Token Bonding Curves Explained
Now that all the ICO madness is dying down, a new form of token distribution seems to suddenly be taking off out of seemingly nowhere: the continuous token bonding curve. It’s a cleverly designed contract that creates its own market for the token without relying on exchanges. I’ve seen one or 2 explanations that breeze past the concept without fleshing it out properly so in this post I’ll attempt to explain what they are in as simple terms as possible. Warning: there will be a bit of maths later on but it isn’t essential for you to get the gist. After that, we’ll explore the implications.
A bonding curve contract (bonding contract from now on) is one that issues its own tokens through buy and sell functions. To buy tokens, you send ether to the buy function which calculates the average price of the token in ether terms and issues you with the correct amount. The sell function works in reverse: first you provide the bonding contract with permission to take the amount of tokens you want to sell (ERC20.approve() ) and then you trigger the function to take those tokens from you. The contract will calculate the current average selling price and will send you the correct amount of ether.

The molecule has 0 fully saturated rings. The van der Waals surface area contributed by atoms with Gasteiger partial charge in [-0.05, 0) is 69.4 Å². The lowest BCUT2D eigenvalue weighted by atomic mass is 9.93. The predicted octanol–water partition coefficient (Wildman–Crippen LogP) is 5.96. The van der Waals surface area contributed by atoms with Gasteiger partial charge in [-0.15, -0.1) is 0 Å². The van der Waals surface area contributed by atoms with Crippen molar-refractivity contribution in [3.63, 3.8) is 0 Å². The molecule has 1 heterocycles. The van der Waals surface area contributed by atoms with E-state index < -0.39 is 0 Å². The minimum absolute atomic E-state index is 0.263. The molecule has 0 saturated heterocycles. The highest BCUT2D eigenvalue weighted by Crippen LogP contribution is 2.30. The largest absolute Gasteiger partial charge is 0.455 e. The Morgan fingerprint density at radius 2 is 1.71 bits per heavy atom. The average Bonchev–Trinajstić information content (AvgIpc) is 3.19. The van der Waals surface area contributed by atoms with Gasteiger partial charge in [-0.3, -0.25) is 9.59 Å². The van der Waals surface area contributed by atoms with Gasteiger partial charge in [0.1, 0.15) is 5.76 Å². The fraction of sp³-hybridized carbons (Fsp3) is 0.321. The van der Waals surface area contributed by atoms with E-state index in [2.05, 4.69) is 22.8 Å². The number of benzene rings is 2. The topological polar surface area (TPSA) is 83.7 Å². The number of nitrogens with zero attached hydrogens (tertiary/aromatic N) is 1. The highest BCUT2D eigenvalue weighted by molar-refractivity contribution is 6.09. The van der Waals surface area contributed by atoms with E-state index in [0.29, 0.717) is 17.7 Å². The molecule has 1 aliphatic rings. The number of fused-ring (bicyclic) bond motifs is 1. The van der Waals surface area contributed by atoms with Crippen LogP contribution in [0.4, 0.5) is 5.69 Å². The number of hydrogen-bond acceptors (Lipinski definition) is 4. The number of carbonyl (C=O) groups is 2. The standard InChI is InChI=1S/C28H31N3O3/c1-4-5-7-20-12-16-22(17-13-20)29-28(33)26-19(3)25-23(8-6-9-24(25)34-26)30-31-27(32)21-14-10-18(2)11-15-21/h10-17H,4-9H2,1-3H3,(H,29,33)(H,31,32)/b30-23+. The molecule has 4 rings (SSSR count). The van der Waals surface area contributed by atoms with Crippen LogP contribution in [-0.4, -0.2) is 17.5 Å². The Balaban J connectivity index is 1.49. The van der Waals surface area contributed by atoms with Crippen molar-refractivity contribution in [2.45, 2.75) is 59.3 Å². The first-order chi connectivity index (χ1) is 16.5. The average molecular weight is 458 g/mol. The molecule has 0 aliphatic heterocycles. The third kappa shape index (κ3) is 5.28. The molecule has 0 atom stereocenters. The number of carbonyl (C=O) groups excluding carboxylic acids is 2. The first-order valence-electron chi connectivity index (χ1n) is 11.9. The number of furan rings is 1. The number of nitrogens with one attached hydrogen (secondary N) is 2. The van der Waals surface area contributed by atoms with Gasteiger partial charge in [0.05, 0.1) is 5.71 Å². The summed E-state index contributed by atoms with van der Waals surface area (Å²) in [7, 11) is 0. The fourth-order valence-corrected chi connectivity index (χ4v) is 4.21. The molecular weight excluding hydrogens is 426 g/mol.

The contract places no hard limit on the number of tokens available. Instead there are 2 limiting factors:
- the amount of ether in the world. If the price is 1 eth per token then you can’t buy more tokens than there is ether.
- The price curve. This is where bonding contracts get interesting.
The actual price per token increases as the number of tokens issued increase. For instance, a very simple version of the contract specifies that the price in eth per token is equal to the number of tokens currently in existence. More specifically, to sell a token, the price is equal to the number of current tokens but to buy the price is equal to the number that will exist after you purchase. For instance, if there are 10 tokens in existence then selling 1 will earn you 10 eth. If you want to buy the 11th token, you’ll pay 11eth for it and so on.
Buying slides you up the price curve and selling slides you back down. In the example above, if there are 9 tokens in existence then we know that buying another token will cost 10eth. However, selling a token into the contract will earn us 9eth. If I sell another token, it will earn me 8eth. I could sell another 3 and be down to 5eth. But then if I buy, it will push the price up to 6eth again. So the price adjusts dynamically.